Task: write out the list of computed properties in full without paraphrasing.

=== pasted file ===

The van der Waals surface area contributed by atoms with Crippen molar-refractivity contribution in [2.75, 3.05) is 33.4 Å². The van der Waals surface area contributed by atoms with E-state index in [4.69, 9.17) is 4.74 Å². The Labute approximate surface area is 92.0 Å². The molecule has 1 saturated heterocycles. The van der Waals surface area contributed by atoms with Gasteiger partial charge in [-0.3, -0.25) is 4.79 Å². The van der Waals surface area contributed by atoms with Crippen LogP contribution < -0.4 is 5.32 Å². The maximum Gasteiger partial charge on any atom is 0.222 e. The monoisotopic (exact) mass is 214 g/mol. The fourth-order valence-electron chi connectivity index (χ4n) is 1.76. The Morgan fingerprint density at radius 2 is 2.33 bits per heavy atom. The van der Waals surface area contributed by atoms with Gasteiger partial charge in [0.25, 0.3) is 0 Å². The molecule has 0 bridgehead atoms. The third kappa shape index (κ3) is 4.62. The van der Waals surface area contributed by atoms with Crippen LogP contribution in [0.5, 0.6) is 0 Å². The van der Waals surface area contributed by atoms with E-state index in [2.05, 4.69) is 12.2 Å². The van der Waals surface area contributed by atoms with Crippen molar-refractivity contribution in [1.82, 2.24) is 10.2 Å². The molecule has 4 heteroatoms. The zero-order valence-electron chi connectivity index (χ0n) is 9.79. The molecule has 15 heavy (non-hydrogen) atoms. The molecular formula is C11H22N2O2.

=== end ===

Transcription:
The van der Waals surface area contributed by atoms with Crippen molar-refractivity contribution in [2.75, 3.05) is 33.4 Å². The van der Waals surface area contributed by atoms with E-state index in [4.69, 9.17) is 4.74 Å². The Labute approximate surface area is 92.0 Å². The molecule has 1 saturated heterocycles. The van der Waals surface area contributed by atoms with Gasteiger partial charge in [-0.3, -0.25) is 4.79 Å². The van der Waals surface area contributed by atoms with Crippen LogP contribution < -0.4 is 5.32 Å². The maximum Gasteiger partial charge on any atom is 0.222 e. The monoisotopic (exact) mass is 214 g/mol. The fourth-order valence-electron chi connectivity index (χ4n) is 1.76. The Morgan fingerprint density at radius 2 is 2.33 bits per heavy atom. The van der Waals surface area contributed by atoms with Gasteiger partial charge in [0.25, 0.3) is 0 Å². The molecule has 0 bridgehead atoms. The third kappa shape index (κ3) is 4.62. The van der Waals surface area contributed by atoms with Crippen LogP contribution in [0.5, 0.6) is 0 Å². The van der Waals surface area contributed by atoms with E-state index in [2.05, 4.69) is 12.2 Å². The van der Waals surface area contributed by atoms with Crippen molar-refractivity contribution in [1.82, 2.24) is 10.2 Å². The molecule has 4 heteroatoms. The zero-order valence-electron chi connectivity index (χ0n) is 9.79. The molecule has 15 heavy (non-hydrogen) atoms. The molecular formula is C11H22N2O2.